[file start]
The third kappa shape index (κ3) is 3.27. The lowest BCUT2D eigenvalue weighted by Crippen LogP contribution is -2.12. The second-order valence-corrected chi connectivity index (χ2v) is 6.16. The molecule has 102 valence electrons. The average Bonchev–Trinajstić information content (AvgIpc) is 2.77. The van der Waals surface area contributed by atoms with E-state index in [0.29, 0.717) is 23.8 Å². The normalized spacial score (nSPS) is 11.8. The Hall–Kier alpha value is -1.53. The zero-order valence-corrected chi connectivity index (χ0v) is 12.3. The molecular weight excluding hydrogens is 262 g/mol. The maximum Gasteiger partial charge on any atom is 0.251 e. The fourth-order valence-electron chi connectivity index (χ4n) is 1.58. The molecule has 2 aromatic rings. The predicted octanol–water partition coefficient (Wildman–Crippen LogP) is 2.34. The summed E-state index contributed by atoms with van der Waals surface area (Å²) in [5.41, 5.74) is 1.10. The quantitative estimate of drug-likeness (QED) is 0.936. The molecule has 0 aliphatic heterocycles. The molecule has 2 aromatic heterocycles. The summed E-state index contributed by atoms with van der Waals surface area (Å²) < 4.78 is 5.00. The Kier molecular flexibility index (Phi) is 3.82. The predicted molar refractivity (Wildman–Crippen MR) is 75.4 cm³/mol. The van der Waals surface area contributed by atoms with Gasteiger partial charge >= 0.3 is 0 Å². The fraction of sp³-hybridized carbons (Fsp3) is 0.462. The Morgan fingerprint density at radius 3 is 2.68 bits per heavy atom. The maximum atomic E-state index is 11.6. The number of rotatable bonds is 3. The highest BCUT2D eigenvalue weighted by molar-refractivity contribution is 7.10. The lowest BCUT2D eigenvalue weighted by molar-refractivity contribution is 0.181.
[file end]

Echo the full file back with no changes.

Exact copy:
The third kappa shape index (κ3) is 3.27. The lowest BCUT2D eigenvalue weighted by Crippen LogP contribution is -2.12. The second-order valence-corrected chi connectivity index (χ2v) is 6.16. The molecule has 102 valence electrons. The average Bonchev–Trinajstić information content (AvgIpc) is 2.77. The van der Waals surface area contributed by atoms with E-state index in [0.29, 0.717) is 23.8 Å². The normalized spacial score (nSPS) is 11.8. The Hall–Kier alpha value is -1.53. The zero-order valence-corrected chi connectivity index (χ0v) is 12.3. The molecular weight excluding hydrogens is 262 g/mol. The maximum Gasteiger partial charge on any atom is 0.251 e. The fourth-order valence-electron chi connectivity index (χ4n) is 1.58. The molecule has 2 aromatic rings. The predicted octanol–water partition coefficient (Wildman–Crippen LogP) is 2.34. The summed E-state index contributed by atoms with van der Waals surface area (Å²) in [5.41, 5.74) is 1.10. The quantitative estimate of drug-likeness (QED) is 0.936. The molecule has 0 aliphatic heterocycles. The molecule has 2 aromatic heterocycles. The summed E-state index contributed by atoms with van der Waals surface area (Å²) < 4.78 is 5.00. The Kier molecular flexibility index (Phi) is 3.82. The predicted molar refractivity (Wildman–Crippen MR) is 75.4 cm³/mol. The van der Waals surface area contributed by atoms with Gasteiger partial charge >= 0.3 is 0 Å². The fraction of sp³-hybridized carbons (Fsp3) is 0.462. The Morgan fingerprint density at radius 3 is 2.68 bits per heavy atom. The maximum atomic E-state index is 11.6. The number of rotatable bonds is 3. The highest BCUT2D eigenvalue weighted by molar-refractivity contribution is 7.10. The lowest BCUT2D eigenvalue weighted by molar-refractivity contribution is 0.181.